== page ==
Adeleke and INEC‘s new dance step
“Elections belong to the people. It’s their decision. If they decide to turn their back on the fire and burn their behinds then they will just have to sit on their blisters” – Abraham Lincoln
Sir: It would be recalled that after a highly engaging electoral battle, the Peoples Democratic Party (PDP) governorship candidate, Senator Ademola Adeleke was declared the winner, having polled 403,371 votes to defeat incumbent Governor Gboyega Oyetola of the All Progressives Congress (APC), who scored 375,027 votes.
Remarkably, Adeleke’s 403,371 votes surpassed the combined 401,083 votes polled by the other 14 candidates in the election. And he won in 17 out of the 30 council areas while the governor won in 13 councils. But that was not the only factor that stood the election out for cheers by seasoned and ardent followers of Nigeria’s effervescent polity. That the Independent National Electoral Commission (INEC)’s voter education programme inspired a large turnout of voters was praise-worthy. That it also overcame the past hurdles of late delivery of sensitive electoral materials, ballot-box snatching, violence by gun-wielding paid thugs were commendable improvements.
Though there were some reports of the slow response of the electronic transmission machine in a few places and the nauseating vote-buying issue threw up its ugly head, the peaceful nature of conduct of the election stood it in good stead.
With regards to Adeleke’s victory this has been traced to the factors of the unresolved leadership crisis in the APC as well as the mismanagement of the crisis that trailed the APC primary election and issues with selection of traditional rulers. Others included the peoples’ obvious disappointment with the ruling party’s poor performance and the outgoing governor’s inability to pay 30 months’ salary and pension arrears that accumulated during the Rauf Aregbesola administration.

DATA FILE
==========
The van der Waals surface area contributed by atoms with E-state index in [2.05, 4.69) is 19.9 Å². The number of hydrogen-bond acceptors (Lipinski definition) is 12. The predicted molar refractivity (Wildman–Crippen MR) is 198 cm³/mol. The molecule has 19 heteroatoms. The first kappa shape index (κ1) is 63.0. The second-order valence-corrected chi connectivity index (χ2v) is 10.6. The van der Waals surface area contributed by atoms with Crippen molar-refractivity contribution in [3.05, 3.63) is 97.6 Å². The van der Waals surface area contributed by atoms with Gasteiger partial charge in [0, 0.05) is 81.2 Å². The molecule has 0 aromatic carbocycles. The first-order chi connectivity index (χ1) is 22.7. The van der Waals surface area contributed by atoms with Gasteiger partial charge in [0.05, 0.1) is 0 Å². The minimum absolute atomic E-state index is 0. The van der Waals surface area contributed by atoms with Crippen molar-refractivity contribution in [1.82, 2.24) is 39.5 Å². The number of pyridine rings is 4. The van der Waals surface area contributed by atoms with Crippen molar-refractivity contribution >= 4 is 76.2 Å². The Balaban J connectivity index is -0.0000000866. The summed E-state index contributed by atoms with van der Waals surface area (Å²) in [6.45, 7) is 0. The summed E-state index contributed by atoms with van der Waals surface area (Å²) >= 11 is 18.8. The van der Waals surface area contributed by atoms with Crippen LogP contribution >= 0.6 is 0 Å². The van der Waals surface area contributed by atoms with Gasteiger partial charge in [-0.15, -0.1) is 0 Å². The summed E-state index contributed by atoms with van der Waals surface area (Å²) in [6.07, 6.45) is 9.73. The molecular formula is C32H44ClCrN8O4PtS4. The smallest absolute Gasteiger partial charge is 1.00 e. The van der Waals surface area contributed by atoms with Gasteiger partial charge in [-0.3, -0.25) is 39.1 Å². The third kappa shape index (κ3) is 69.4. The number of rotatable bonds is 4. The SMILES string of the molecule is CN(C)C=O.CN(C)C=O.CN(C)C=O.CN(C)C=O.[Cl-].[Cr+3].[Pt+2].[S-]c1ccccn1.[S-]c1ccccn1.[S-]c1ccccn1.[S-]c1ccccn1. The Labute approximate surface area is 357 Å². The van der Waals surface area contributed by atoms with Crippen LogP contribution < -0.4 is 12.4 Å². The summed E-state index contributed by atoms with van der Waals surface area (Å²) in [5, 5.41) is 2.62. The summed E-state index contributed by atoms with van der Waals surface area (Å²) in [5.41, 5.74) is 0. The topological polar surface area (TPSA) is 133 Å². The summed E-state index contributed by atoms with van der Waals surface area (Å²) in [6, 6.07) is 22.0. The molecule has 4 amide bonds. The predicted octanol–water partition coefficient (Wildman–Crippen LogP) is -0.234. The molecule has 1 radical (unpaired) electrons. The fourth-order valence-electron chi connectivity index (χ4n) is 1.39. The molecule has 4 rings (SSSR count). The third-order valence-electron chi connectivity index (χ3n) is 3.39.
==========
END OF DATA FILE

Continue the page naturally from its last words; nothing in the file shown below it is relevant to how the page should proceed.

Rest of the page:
Adeleke had nursed the ambition of becoming Osun State governor since 2017 when he contested for the Osun West senatorial bye-election which was informed by the death of his elder brother, Isiaka Adeleke, a former governor of the state. Unfortunately, he could not get the nod of the APC stalwarts to get the governorship ticket to complete his brother’s tenure. That explains why he cross carpeted over to the PDP where he became the candidate and incidentally won the Senatorial election.
Not done, he later threw in his hat for the governorship contest but lost with less than 400 votes in 2018 under steamy and controversial circumstances. That was one election yours truly monitored as the Senior Research Fellow of the Dr. Joe Odumakin-led Women Arise for Change Initiative NGO and was shocked when it was declared inconclusive!
Good enough, that Adeleke tried again in 2022 and has eventually emerged the victor. That reminds one of Benjamin Disraeli’s timeless admonition that: ‘‘The secret of success is constancy to purpose.” Adeleke would not have won had he sat on the fence bemoaning his fate, or that of his family. No! He stood up against all odds; weathered the storm of insults and innuendoes and even thought it timely to improve on his academic qualification. “Never quit,” remains the motivating message here.
It is imperative on Adeleke also to glean from the fact that one victory leads to a new set of challenges. Since INEC’s new dance step is that of delivering the wishes of the people, now is the time to deliver the dividends of democracy to those who have been denied of it.
Ayo Oyoze Baje.